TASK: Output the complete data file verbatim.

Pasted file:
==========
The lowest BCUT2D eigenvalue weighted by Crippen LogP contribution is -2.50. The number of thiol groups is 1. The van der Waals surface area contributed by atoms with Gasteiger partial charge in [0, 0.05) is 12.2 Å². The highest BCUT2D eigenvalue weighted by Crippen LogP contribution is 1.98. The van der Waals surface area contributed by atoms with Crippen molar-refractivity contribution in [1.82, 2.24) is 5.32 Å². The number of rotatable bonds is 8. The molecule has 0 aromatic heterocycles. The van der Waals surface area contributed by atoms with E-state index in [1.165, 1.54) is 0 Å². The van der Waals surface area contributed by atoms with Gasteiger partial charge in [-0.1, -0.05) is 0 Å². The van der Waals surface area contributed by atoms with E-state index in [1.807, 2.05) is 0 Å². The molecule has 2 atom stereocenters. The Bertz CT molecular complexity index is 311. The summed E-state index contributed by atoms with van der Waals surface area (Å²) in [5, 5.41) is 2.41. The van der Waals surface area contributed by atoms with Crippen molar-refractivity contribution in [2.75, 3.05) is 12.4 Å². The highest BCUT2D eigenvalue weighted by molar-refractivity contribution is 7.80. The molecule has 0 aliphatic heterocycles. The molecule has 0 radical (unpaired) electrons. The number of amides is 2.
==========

The lowest BCUT2D eigenvalue weighted by Crippen LogP contribution is -2.50. The number of thiol groups is 1. The van der Waals surface area contributed by atoms with Gasteiger partial charge in [0, 0.05) is 12.2 Å². The highest BCUT2D eigenvalue weighted by Crippen LogP contribution is 1.98. The van der Waals surface area contributed by atoms with Crippen molar-refractivity contribution in [1.82, 2.24) is 5.32 Å². The number of rotatable bonds is 8. The molecule has 0 aromatic heterocycles. The van der Waals surface area contributed by atoms with E-state index in [1.165, 1.54) is 0 Å². The van der Waals surface area contributed by atoms with Gasteiger partial charge in [-0.1, -0.05) is 0 Å². The van der Waals surface area contributed by atoms with E-state index in [1.807, 2.05) is 0 Å². The molecule has 2 atom stereocenters. The Bertz CT molecular complexity index is 311. The summed E-state index contributed by atoms with van der Waals surface area (Å²) in [5, 5.41) is 2.41. The van der Waals surface area contributed by atoms with Crippen molar-refractivity contribution in [2.75, 3.05) is 12.4 Å². The highest BCUT2D eigenvalue weighted by molar-refractivity contribution is 7.80. The molecule has 0 aliphatic heterocycles. The molecule has 0 radical (unpaired) electrons. The number of amides is 2.